Tristan Harris is the cofounder of the Center for Humane Technology, an organization dedicated to pushing for more "humane" technology. A former "design ethicist" at Google, he tells NPR's Steve Inskeep that he saw the tech industry turning toward something "less and less about actually trying to benefit people and more and more about how do we keep people hooked. "
In other words, as long as these companies make their money from advertising, they will have incentive to try to design products that maximize the time you spend using them, whether or not it makes your life better. Harris' solution is to pressure the industry to turn to new business models, such as subscription services. "We're trying to completely change the incentives away from addiction, and the way to do that is to change the business model."
Along with Common Sense Media, a nonprofit that offers parents research and resources on kids' media use, they are currently launching a "Truth About Tech" campaign that Harris compares to anti-smoking campaigns exposing the workings of Big Tobacco.
Fighting tech with tech
For over a decade Gabe Zichermann was a self-described "cheerleader" for what's called "gamification." He consulted with the world's largest corporations and governments on how to make their products and policies as compelling as a video game.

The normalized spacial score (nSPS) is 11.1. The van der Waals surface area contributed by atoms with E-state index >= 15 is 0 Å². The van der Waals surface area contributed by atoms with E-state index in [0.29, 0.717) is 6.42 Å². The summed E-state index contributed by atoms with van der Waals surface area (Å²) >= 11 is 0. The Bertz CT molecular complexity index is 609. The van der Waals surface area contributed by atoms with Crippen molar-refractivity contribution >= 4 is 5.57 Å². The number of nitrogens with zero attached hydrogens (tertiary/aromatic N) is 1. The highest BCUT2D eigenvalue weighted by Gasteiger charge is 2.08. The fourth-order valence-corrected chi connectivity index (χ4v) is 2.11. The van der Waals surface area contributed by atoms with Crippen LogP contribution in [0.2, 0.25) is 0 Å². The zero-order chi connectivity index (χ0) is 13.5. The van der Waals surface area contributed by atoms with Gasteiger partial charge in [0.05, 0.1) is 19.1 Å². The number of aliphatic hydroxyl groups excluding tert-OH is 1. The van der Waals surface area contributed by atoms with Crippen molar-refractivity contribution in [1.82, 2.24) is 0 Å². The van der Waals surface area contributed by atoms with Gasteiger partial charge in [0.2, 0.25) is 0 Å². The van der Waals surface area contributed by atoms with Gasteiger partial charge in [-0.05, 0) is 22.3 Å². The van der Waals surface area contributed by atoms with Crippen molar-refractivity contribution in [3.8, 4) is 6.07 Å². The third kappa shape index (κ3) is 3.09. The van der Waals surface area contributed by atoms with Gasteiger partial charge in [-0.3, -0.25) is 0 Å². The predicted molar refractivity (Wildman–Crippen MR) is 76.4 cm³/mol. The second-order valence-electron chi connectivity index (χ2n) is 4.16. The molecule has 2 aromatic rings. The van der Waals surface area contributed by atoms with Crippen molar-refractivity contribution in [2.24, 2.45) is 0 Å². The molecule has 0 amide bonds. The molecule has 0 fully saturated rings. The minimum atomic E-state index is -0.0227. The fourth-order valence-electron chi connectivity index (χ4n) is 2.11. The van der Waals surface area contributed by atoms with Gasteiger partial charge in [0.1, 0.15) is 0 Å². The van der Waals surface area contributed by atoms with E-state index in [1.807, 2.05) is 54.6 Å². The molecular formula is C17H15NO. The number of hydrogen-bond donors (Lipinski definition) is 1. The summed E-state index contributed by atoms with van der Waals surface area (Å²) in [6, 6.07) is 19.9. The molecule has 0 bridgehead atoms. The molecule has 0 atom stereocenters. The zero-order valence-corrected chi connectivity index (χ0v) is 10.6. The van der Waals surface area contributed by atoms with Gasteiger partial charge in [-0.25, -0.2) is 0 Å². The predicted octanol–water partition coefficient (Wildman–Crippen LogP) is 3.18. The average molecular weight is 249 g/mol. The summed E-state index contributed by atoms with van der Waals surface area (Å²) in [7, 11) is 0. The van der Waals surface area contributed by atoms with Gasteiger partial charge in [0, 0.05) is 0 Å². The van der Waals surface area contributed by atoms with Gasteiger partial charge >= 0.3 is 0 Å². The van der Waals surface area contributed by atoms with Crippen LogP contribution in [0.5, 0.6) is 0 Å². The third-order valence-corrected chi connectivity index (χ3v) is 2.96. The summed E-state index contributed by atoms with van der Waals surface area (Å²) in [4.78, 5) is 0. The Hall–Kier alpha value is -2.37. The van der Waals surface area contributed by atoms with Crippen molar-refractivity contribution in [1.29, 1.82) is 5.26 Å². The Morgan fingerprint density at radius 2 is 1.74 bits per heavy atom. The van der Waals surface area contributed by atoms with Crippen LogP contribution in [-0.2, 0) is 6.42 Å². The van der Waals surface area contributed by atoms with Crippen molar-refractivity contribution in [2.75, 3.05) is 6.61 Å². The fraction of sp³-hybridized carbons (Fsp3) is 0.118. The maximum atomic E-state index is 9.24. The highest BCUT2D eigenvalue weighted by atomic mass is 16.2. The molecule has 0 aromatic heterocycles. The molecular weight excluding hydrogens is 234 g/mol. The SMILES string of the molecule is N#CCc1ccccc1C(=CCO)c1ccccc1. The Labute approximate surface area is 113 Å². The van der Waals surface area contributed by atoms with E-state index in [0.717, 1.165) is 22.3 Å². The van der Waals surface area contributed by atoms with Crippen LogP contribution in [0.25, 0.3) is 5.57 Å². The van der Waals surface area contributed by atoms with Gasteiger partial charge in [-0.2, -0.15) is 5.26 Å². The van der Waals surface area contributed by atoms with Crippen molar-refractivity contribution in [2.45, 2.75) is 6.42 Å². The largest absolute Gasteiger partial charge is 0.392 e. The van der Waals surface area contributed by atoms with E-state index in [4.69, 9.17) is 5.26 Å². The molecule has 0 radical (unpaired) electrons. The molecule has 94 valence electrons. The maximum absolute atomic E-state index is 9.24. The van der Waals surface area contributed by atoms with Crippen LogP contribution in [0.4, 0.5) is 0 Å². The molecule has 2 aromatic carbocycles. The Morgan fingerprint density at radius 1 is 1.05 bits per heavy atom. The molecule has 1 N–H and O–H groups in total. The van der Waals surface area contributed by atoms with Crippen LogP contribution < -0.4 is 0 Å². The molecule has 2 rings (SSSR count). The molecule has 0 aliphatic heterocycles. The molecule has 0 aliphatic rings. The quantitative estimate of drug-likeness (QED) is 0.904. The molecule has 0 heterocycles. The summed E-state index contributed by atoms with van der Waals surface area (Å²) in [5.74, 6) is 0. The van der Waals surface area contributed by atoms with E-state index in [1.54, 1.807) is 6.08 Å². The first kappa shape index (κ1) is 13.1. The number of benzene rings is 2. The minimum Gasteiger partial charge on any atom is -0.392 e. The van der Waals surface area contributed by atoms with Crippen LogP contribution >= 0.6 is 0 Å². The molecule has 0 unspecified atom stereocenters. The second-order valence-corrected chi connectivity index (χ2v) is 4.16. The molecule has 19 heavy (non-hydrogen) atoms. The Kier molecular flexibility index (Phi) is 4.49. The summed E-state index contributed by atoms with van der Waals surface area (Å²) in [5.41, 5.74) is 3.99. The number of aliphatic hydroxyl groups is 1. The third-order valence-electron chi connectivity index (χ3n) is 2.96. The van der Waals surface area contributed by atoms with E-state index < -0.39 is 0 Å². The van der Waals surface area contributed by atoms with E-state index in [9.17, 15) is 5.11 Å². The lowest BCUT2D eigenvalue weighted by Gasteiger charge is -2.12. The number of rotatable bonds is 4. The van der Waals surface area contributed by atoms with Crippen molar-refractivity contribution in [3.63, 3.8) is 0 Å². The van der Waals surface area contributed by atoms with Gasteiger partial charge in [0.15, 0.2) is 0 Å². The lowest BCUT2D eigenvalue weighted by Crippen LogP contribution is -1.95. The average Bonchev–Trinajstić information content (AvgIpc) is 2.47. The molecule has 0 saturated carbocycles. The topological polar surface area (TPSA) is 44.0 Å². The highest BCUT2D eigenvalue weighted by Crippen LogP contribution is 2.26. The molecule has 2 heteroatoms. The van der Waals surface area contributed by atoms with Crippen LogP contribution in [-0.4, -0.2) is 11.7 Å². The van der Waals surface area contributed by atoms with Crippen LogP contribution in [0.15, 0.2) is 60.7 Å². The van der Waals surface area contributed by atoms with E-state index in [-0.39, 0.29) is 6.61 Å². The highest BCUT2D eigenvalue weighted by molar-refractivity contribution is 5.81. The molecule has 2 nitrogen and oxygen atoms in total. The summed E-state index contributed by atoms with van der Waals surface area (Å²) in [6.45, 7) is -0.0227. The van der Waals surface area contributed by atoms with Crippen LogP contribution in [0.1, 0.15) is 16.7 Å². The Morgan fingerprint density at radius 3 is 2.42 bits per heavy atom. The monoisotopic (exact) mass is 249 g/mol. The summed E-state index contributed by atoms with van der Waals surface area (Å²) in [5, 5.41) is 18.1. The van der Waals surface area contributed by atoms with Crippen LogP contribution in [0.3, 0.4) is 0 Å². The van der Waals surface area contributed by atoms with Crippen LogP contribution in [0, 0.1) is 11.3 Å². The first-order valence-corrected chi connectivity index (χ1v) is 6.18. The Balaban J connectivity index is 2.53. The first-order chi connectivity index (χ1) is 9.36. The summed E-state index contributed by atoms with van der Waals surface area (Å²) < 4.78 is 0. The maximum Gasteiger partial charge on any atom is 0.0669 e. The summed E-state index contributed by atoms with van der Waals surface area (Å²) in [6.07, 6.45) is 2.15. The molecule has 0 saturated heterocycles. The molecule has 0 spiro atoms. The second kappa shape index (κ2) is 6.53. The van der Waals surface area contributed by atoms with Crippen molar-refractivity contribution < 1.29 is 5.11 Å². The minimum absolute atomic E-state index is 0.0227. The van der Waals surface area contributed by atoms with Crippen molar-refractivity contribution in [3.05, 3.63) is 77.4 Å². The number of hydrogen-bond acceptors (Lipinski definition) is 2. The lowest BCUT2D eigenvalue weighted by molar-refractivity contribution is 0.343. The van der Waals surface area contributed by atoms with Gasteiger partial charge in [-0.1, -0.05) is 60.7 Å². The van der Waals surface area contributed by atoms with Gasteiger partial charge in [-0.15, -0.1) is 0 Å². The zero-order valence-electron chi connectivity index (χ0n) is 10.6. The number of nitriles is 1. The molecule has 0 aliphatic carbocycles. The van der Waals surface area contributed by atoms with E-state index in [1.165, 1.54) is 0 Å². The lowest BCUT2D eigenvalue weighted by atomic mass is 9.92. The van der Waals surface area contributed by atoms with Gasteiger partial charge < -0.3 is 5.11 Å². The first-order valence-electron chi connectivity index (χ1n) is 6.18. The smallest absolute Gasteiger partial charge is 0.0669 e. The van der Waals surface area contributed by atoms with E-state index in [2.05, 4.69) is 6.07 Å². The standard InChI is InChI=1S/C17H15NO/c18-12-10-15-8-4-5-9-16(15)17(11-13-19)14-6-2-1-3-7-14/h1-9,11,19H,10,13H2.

But, he says, "There was a moment I realized that things had gone too far." He was in a restaurant and looked around and saw "literally everyone was looking at their phones." Zichermann started thinking about his family history and about his own relationship to technology.
He realized that his work up to that point had been contributing to some serious social problems. Like Harris, he is concerned that in a world of ubiquitous and free content, platform and device makers make more money the more time you spend on screens.
This, he says, results in "a ton of compulsive behavior" — around everything from pornography to World of Warcraft to Facebook. Feeling "partially responsible," Zichermann set out to create an anti-addiction app.
It's called Onward, and it has a number of different features and approaches in both free and paid modes.
It can simply monitor in the background and give you a report of your use, which for some people, says Zichermann, is enough to motivate change. Or it can share that report with someone else — say, a parent — for accountability (the app is rated for use by 13-year-olds and above).
Or, say you want to stop browsing Facebook during business hours. The paid mode of the app allows you to block Facebook, but it can also monitor in the background to try to predict when you might be about to surf there. "The idea is that when the drink is in your hand, it's too late," says Zichermann.
In that moment, the app serves up an intervention like a breathing exercise, or an invitation to get in touch with a friend. Zichermann calls this, "a robot sitting on your shoulder — the angel of your good intention."
The company has partnered with both UCLA Health and Columbia University Medical Center to research the efficacy of the app, and Zichermann says they plan to seek FDA approval as a so-called "digiceutical."
In essence, Zichermann is trying to gamify balance — to keep score and offer people rewards for turning away from behavior that's become a problem.